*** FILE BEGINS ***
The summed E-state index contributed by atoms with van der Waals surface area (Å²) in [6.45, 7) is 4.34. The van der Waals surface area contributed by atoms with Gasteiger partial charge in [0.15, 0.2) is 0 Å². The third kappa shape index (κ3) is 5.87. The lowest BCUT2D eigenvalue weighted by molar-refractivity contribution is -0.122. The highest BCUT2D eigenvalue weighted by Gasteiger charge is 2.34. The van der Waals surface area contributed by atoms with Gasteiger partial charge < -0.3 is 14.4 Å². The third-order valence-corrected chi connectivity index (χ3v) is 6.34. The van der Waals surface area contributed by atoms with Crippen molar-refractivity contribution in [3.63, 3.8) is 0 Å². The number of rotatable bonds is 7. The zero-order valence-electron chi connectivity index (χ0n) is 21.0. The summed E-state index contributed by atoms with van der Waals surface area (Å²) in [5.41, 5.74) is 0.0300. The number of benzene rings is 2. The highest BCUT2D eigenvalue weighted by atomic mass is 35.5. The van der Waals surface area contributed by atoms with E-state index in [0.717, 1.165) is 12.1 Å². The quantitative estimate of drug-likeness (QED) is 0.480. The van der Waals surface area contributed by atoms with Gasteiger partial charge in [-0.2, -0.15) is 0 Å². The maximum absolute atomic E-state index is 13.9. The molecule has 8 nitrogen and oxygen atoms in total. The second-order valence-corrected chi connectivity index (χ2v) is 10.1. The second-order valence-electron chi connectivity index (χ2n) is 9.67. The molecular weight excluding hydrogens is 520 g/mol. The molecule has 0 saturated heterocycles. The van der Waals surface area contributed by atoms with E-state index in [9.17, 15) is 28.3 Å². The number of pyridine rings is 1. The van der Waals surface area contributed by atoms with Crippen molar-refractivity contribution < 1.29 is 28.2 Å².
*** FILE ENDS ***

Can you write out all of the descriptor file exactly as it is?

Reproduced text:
The summed E-state index contributed by atoms with van der Waals surface area (Å²) in [6.45, 7) is 4.34. The van der Waals surface area contributed by atoms with Gasteiger partial charge in [0.15, 0.2) is 0 Å². The third kappa shape index (κ3) is 5.87. The lowest BCUT2D eigenvalue weighted by molar-refractivity contribution is -0.122. The highest BCUT2D eigenvalue weighted by Gasteiger charge is 2.34. The van der Waals surface area contributed by atoms with Gasteiger partial charge < -0.3 is 14.4 Å². The third-order valence-corrected chi connectivity index (χ3v) is 6.34. The van der Waals surface area contributed by atoms with Crippen molar-refractivity contribution in [3.63, 3.8) is 0 Å². The number of rotatable bonds is 7. The zero-order valence-electron chi connectivity index (χ0n) is 21.0. The summed E-state index contributed by atoms with van der Waals surface area (Å²) in [5.41, 5.74) is 0.0300. The number of benzene rings is 2. The highest BCUT2D eigenvalue weighted by atomic mass is 35.5. The van der Waals surface area contributed by atoms with E-state index in [0.717, 1.165) is 12.1 Å². The quantitative estimate of drug-likeness (QED) is 0.480. The van der Waals surface area contributed by atoms with Gasteiger partial charge in [-0.2, -0.15) is 0 Å². The maximum absolute atomic E-state index is 13.9. The molecule has 8 nitrogen and oxygen atoms in total. The second-order valence-corrected chi connectivity index (χ2v) is 10.1. The second-order valence-electron chi connectivity index (χ2n) is 9.67. The molecular weight excluding hydrogens is 520 g/mol. The molecule has 0 saturated heterocycles. The van der Waals surface area contributed by atoms with E-state index in [9.17, 15) is 28.3 Å². The number of pyridine rings is 1. The van der Waals surface area contributed by atoms with Crippen molar-refractivity contribution < 1.29 is 28.2 Å².